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gira

Fuel Tank-Fuel Starvation in left turns

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Hello,

 

We have a new/old Chump Car that we've got almost ready. In testing last week at Homestead Motor Speedway, we found the engine would stall because of fuel pressure or lack thereof, in left hand turns. My track fix was to pour more fuel in it. It would run normally with 16 gallons in it, but after 5-10 laps the problem would reoccur. The track runs counter clockwise so this is quite a problem. Essentially, we are able to use about 3 gallons of fuel if we're filled up. We have an SU Carb set up with a 1978 fuel tank, running the return system for the fuel to return to the tank. We were able to get fuel pressure and run the new engine in the garage with only 3 gallons in the tank, so I feel we at least have the pick up plumbed properly.

 

I have run many street cars on the race track and never had this problem.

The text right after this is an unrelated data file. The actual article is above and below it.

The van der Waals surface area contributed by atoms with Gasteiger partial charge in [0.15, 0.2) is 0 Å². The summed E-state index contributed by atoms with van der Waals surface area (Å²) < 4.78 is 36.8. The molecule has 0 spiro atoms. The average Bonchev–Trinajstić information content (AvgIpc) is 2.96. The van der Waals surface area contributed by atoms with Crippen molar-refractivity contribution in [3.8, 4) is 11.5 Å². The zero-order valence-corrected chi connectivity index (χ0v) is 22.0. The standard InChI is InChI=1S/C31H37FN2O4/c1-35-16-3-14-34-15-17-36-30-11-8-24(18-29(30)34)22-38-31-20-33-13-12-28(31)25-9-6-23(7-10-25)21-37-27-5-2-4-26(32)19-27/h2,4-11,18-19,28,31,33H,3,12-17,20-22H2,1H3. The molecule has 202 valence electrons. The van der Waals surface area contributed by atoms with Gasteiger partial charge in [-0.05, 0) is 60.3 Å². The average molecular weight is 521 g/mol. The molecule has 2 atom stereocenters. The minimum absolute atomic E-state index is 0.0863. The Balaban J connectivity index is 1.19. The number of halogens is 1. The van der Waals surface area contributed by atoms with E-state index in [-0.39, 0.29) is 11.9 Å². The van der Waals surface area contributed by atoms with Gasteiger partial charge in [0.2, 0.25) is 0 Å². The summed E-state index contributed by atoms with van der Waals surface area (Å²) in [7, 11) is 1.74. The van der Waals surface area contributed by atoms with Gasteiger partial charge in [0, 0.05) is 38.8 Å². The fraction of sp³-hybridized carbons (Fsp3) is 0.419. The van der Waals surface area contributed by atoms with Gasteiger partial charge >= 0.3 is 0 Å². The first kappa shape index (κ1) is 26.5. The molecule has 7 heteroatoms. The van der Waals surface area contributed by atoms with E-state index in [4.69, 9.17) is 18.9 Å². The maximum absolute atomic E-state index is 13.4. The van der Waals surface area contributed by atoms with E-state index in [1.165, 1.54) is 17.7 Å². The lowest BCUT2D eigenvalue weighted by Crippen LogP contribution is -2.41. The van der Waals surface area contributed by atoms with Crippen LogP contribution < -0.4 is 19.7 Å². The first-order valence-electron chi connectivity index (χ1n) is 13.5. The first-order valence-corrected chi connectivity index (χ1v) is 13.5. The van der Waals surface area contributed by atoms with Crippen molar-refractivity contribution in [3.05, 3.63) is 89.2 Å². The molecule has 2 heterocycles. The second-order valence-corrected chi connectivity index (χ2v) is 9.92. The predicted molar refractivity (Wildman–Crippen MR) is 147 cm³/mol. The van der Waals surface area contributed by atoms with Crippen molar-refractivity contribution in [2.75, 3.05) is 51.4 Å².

Any ideas for me to check?

 

Thanks,

greg ira

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Fuel filter(s) could be an issue but it's more likely the pick-up tube.

With the car sitting flat in a garage there is no way to tell the effect of a hard left hand turn. I suppose you could jack up one side and see if the engine sputters.

 

Fuel cell suppliers and Holley sell a variety of pickup feeds (duckbill, sheet, etc.) if you determine it's the fuel being thrown away from the current location of your pickup.

 

We had the same thing happen with our 13 gallon fuel cell and we went to dual pickup located on both sides of the tank and two pumps. The triples suck a lot of fuel in a hurry on the track.

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The left hand turn problem has been described before, but not so bad as yours.  1/3 - 1/4 tank is the more common level where it starts.  I think it was one of the first problems I asked about on this forum.  Swirl pot/surge tank was the suggested solution.

 

Apparently there's also a pickup tube inside the tank that runs up and then back down (what gnosez is talking about, I assume) to the exit point, that sometimes gets holes rusted in it at a high point.  If the holes are submerged they don'r have an effect, but when exposed they suck air.  Could be why you have a worse problem.